Monday, March 11, 2013

Cargo cult unit testing

Writing unit tests is really time consuming. We strive for 100% code coverage. I often spend more time writing unit tests than I did writing the functionality itself. (And yes, we write unit tests afterwards, we don't do strict TDD, but that's another story).

Sometimes I feel like my unit testing is just cargo cult behaviour. Am I just blindly following best practices like unit testing because the experts told me so?

Then occasionally I experience that happy moment when a old unit test catches a stupid mistake I just introduced into the code, and my faith is reaffirmed.

Overall I can definitely see an improvement in code quality over the crappy code I used to write years ago, so the tests are definitely helping, but I can't help but think sometimes if there isn't another (more productive) way to go?

I'm tempted to wonder: wouldn't higher level testing (integration testing) yield the same quality but at less cost? For example, isn't it sufficient to test the acceptance criteria using BDD style tests? I've experimented with SpecFlow previously and found it a very natural way to test. I’d like to give it a try again one day…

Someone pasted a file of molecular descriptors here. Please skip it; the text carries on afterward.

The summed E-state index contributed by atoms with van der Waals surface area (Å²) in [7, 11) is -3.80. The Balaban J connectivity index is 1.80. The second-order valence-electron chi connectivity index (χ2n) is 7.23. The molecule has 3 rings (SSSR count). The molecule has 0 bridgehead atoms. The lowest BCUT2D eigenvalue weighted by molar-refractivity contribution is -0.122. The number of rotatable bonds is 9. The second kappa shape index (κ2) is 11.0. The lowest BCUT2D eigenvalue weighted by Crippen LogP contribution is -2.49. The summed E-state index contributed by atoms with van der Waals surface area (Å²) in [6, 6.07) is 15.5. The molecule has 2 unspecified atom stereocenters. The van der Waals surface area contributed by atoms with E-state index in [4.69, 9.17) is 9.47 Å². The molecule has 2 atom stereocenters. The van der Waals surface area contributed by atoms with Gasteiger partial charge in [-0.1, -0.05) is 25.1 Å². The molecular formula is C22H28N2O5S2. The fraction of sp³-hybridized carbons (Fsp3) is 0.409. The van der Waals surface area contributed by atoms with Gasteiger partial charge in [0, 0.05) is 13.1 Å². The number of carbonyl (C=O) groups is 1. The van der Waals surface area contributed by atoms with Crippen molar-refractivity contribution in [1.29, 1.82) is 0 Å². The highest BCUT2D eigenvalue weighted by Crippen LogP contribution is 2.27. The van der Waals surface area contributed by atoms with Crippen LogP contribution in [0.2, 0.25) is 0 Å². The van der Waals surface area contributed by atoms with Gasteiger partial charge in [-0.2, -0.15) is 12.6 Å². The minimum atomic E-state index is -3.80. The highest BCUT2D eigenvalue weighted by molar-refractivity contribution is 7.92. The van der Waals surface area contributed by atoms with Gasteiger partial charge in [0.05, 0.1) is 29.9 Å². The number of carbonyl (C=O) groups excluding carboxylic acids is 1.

One example of the side effects of writing testable code is that you’re forced to keep the code cohesive. You really start thinking about coding principles and clean code. If you don’t keep the code clean (cohesive, loosely coupled), you’re going to struggle to write (and worse, maintain) those unit tests. Follow the SOLID principles (e.g. Single Responsibility principle) and your code is going to get so much easier to test. When you’re testing a class that has multiple responsibilities, e.g. a ViewModel (MVVM) in WPF/Silverlight, you easily end up multiplying test cases. For example, when you split a large ViewModel with multiple responsibilities into smaller sub-ViewModels, you’ll likely end up with a smaller number of test cases at the end.

If you don’t test everything, every scenario, you’ll loose track of what functionality is actually tested, and you will make a small change to the code, run all tests, the tests pass. But does that really mean that your new change is correct or not? You’ll become complacent and assume you can rely on the unit tests when it’s convenient, but you won’t really know if your code is stable. You need to maintain 100% coverage. As they say “test coverage starts with 100%”

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